of the companys culture [11]. According to this

    view, the resulting attitudes and processes reflect the

    creators view and definition of organisational culture

    [18].

    Diagnosing Organization Culture in Organization

    using the Competing Values Framework (CVF)

    The Competing Values Framework (CVF) has

    received wide acceptance both in theory and in

    practice as one of the most important models in the

    history of business study that has proven its worth

    since its conception in the mid-1980s in determining

    both the type and strength of cultures prevalent in an

    organisation. Whilst initially intended primarily as a

    tool for undertaking cultural audits, it has been shown

    to be also of use as a guide and indicator of cultural

    change, employee motivation and development of

    leadership skills [16]. According to the competing

    Value Framework, culture exists in four forms: Clan,

    Hierarchy, Market and Adhocracy forms now widely

    used for culture audit and comparison purposes as

    shown in figure 1 below [1].

    Figure 1: Competing Value Framework [1]

    The clan culture is distinctive in organizations that

    focus on the internal flexibility, concern of its

    employees and sensitivity for customers. Such

    organizations emphasize on human relations based on

    co-operation, consideration, agreement, fairness and

    social equality. Employees find these organizations

    as very friendly places to work where people share a

    lot of themselves. It is like an extended family where

    leaders are thought of as mentors and loyalty and

    tradition hold the organisation together. The

    employees are committed to the company as well as

    the company to its employees. The work is done by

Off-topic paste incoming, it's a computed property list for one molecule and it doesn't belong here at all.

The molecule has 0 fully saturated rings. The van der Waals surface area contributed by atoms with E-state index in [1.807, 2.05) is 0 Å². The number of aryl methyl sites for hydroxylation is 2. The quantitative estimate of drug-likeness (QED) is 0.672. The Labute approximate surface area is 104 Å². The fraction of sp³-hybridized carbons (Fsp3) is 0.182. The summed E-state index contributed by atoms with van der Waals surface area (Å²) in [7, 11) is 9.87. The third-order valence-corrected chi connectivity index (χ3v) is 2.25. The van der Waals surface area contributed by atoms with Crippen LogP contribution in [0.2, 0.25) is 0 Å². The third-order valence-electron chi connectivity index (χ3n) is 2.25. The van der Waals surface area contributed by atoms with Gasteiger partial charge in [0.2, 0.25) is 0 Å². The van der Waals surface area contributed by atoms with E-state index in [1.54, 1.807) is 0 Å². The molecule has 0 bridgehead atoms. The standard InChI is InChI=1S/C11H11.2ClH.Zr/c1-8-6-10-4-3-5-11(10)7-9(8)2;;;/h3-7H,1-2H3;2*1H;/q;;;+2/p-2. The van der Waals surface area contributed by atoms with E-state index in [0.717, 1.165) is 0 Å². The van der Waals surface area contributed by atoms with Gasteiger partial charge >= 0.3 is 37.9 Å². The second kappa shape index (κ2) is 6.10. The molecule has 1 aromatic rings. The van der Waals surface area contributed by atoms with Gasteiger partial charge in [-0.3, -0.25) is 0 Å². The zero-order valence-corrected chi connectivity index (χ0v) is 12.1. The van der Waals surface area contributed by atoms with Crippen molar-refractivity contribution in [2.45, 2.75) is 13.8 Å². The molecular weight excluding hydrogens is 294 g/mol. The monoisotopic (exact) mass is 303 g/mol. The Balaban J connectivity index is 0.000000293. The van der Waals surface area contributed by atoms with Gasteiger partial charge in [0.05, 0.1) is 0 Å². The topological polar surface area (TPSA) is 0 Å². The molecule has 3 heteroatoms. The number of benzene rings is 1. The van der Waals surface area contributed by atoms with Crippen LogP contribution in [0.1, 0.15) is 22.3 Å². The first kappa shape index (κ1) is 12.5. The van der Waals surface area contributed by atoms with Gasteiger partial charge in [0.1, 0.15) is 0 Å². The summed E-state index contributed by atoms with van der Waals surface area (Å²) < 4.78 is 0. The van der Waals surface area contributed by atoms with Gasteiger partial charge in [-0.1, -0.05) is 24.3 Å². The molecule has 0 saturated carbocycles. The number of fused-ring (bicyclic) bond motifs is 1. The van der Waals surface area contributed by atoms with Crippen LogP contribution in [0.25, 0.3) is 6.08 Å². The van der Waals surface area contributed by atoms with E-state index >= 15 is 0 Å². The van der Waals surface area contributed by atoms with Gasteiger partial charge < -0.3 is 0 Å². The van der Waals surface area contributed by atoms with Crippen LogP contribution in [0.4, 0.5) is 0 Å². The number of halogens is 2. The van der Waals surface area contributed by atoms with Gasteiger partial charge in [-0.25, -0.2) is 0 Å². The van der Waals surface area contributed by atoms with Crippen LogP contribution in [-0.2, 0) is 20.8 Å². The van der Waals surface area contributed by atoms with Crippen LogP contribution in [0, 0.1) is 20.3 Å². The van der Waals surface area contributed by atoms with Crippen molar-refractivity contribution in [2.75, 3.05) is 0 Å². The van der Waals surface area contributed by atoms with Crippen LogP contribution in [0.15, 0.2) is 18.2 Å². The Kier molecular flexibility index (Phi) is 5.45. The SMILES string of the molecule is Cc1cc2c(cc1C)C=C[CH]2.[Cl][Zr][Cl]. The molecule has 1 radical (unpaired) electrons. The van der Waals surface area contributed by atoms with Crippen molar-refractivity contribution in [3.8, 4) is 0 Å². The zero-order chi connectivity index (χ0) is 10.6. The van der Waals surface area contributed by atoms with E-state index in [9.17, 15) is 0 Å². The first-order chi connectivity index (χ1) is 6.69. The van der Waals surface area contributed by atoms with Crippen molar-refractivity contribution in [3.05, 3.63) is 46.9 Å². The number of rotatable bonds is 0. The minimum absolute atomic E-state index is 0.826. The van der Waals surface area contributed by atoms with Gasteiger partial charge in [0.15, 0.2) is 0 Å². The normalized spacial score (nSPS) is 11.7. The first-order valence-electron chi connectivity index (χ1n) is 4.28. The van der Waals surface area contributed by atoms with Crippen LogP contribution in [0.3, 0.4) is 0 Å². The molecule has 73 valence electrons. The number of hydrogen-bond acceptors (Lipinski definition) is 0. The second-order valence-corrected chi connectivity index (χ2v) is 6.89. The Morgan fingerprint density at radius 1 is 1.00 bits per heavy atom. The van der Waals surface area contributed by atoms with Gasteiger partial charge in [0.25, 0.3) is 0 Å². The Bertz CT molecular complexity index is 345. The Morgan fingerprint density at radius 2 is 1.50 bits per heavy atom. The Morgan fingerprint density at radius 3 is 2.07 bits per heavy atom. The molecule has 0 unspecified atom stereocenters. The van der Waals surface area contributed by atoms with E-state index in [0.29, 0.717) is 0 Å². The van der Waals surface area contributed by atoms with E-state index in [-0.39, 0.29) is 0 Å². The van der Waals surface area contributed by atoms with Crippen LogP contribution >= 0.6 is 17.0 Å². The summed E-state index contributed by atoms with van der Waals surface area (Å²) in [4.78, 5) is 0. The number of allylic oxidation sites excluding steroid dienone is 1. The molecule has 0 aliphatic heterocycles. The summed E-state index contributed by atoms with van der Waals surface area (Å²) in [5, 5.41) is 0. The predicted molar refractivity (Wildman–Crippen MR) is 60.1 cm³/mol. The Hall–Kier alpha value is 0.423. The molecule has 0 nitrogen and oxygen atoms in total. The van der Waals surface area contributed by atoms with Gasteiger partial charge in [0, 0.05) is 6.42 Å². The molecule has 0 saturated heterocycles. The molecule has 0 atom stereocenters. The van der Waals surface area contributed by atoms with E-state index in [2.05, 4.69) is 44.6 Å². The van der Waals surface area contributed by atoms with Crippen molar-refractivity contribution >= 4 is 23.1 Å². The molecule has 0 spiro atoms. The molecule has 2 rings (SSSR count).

teams that can have quite autonomous roles and the

    customers are seen as partners [10] [17].

    The hierarchical culture is evidenced in organizations

    that focus on internal maintenance. Such

    organizations seek to achieve stability and control

    through clear task setting and enforcement of strict

    rules. In these organizations, leaders are viewed as

    coordinators and organizers and they always toe the

    party line. It places emphasize is on economy,

    formality, rationality, order and obedience. However,

    the relatively faster changing environment

    emphasizes nowadays other cultural elements [10]

    [17]

    Organizations that practice the adhocracy culture

    seeks to concentrate on the external positioning with

    a high degree of flexibility and individuality that is

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  • International Journal of Information Technology and Business Management 29

    th June 2015. Vol.38 No.1

    2012-2015 JITBM & ARF. All rights reserved

    ISSN 2304-0777 www.jitbm.com

    53

    supported by an open system that promotes the

    willingness to act. Such organizations are very

    dynamic, entrepreneurial and creative place to work

    where people stick their necks out and take risks. In

    these organizations, leaders are viewed as visionary

    and innovative. And success is measured by

    producing unique and original products and services.

    These organizations embrace creativity,

    experimentation, risk, autonomy, and responsiveness.

    In adhocracy culture, the environment forces the

    organizations to be very flexible in their actions.

    Employees are motivated to be innovative, creative,

    and entrepreneurial. However, the external factors

    guide the development of this type of organization

    [10] [17]

    The Market culture is typical for organizations that

    work towards clear and rational goals that are

    achieved through high productivity and economical

    operation. Tends to be results orientated and

    concentrate on getting the job done and its members

    value competitiveness, diligence, perfectionism,

    aggressiveness, and personal initiative. Its leaders are

    inclined to be hard-driving producers intent on

    outperforming competitors and being at the forefront

    of their field of endeavor by maintaining stability and

    control. The term Market is not to be confused with

    the marketing function or with customers in the

    market place. It represents a focus on transactions

    with external bodies such as suppliers and customers.

    The effectiveness of this type of company is viewed

    through, for example, profitability and market shares.

    The main values are competitiveness and

    pr